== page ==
Frances Dang – Impacts of Preeclampsia on the Brain of Offspring (Supervisor: A. Croy)

Zhubo Zhang – Differential DNA methylation profiles reflect distinct molecular subtypes and clinical outcomes of urothelial bladder carcinoma (Supervisor: R.J. Gooding)

Please set aside some time to attend the Medical Student Research Showcase on September 21st. The students will appreciate your interest and support, and you will be amazed at what they have been able to achieve.

 

 

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Tartan, threads, and an integrated curriculum

By Lindsay Davidson
Director, Teaching, Learning and Integration

Summer is a funny time – for some, relaxing with family on the dock, for others seeking out new adventures. I’ve been amused as I’ve watched from a distance, as my university-age son embraces his Scottish roots by running in “kilt runs” in Perth and Quebec City. This exploration of his ancestors’ fashion choices has led to a whole new appreciation of tartan in our family. Queen’s University, of course, is home to its own tartan, worn by band members and enthusiastic alumni alike. Just as the tartans of Scotland identify clan membership, the unique pattern of coloured warp and weft threads are instantly identifiable as the plaid cloth associated with our Queen’s.

Over the past year, the members of the Teaching, Learning and Integration Committee (TLIC) have been busy identifying teaching threads for a virtual “curricular tartan”, just as unique and emblematic of our medical school. Integrated threads represent topics that are taught in a longitudinal fashion, spanning multiple courses, terms and even years of the curriculum. These include intrinsic physician roles, some medical disciplines (typically those that do not have an identified course as well as those that relate to multiple courses) as well as other “hot topics”. Last September, the Committee Screen shot 2016-08-08 at 9.10.00 AMpresented the notion of integrated curricular threads to the Curriculum Committee, as well as an inaugural list of 28 threads which are shown here. (The active Integrated Threads list will be reviewed and possible revised by the Curriculum Committee each September).

To date, members of the TLIC and the Educational Development team have worked with course directors, discipline leads and other content experts to identify how these topics are taught and assessed across the length of our curriculum. The exercise has created exciting opportunities to connect teachers across courses and terms and has led to new opportunities for collaboration: a pharmacologist teaching about complementary and alternative medicines in the context of the CARL course, pathologists co-teaching about lung cancer in the Oncology course, Palliative care and Genetics experts identifying how relevant their disciplines are to multiple courses and creating explicit pockets of teaching.

The threads, now identified, are beginning to be woven into an intricate cloth. You can explore some examples of these by searching for a particular Integrated Thread as part of a Learning Event search on MEdTech. We hope that students will benefit from having an opportunity to understand how teaching on these topics progresses over the curriculum.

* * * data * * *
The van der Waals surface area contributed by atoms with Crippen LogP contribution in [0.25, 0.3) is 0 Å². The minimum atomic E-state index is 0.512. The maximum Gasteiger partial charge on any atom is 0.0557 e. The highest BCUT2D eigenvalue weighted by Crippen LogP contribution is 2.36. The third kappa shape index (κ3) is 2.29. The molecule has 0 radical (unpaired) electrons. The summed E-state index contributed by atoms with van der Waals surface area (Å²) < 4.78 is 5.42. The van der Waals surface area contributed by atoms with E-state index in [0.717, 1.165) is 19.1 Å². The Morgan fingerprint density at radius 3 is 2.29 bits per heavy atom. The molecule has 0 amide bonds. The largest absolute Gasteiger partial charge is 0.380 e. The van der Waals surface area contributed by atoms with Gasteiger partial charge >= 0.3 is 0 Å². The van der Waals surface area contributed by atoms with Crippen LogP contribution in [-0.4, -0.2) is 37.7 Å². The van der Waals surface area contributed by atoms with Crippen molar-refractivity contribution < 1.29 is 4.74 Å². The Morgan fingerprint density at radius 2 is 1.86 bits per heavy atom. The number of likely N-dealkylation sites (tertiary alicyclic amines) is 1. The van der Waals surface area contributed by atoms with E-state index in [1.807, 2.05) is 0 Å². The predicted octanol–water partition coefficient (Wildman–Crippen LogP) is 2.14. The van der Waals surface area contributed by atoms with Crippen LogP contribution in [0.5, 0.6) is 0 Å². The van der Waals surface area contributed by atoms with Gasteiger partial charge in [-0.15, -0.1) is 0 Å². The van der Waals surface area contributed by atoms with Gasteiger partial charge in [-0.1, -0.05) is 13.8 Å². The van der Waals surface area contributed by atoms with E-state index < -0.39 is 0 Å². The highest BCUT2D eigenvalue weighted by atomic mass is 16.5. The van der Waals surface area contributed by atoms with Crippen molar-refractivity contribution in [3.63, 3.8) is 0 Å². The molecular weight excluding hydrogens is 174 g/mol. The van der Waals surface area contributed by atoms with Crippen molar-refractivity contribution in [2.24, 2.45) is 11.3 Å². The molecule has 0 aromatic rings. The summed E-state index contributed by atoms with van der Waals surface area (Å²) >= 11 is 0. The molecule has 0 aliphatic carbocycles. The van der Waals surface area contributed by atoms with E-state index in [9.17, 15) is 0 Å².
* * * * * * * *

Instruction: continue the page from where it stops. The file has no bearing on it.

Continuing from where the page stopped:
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Teaching the Way You Practice: Collaborative Active Learning in Different Teaching Settings

By Michelle Gibson (gibson@queensu.ca) and Melissa Andrew (andrewm@providencecare.ca)

Most health professionals are actively engaged in collaborative practice: working with many different team members from different disciplines to support patients or clients in achieving their health goals.

However, we often teach our learners in isolation from one another, and, if we are being honest, co-teaching and integration between disciplines in an educational setting can be challenging.  When it ‘works’, however, it is very rewarding, and it is an opportunity to role-model explicitly for learners how different disciplines with differing approaches can work together to enhance care. When co-teaching is combined with active learning that mimics the wonderful messiness of real clinical practice, learners can start to envision how complex problems are approached in “real-life”.  In our experience, this is particularly powerful when we have students also working in teams on complex, real-world cases.

We offer up tips and lessons learned in six years shared teaching between geriatric medicine and geriatric psychiatry in undergraduate and post-graduate settings, to different audiences. We have also co-taught with other health care disciplines but our examples come from our co-teaching.

Examples of what we teach together:

  • Second year medical students:  We built on-line modules for students to use first on dementia and delirium, and then we co-teach the session that applies this learning to real-life cases.  Dr. Andrew co-teaches a 2nd session on “Brain and Behaviour” with a psychogeriatric resource consultant.
  • Family Medicine residents: We have 2 half-days which deal with common, complex, outpatient problems in older adults: the patient who arrives on a Friday afternoon with falls, confusion, and a letter from an anxious daughter; the patient who is extremely cognitively impaired, falling frequently, with a nightmarish medication list, and no family members who can provide history; this same patient who has a valid drivers’ license, and who may or may not be depressed.

top-tips

Tip # 1:  Start with being clear about your purpose(s), goals, objectives.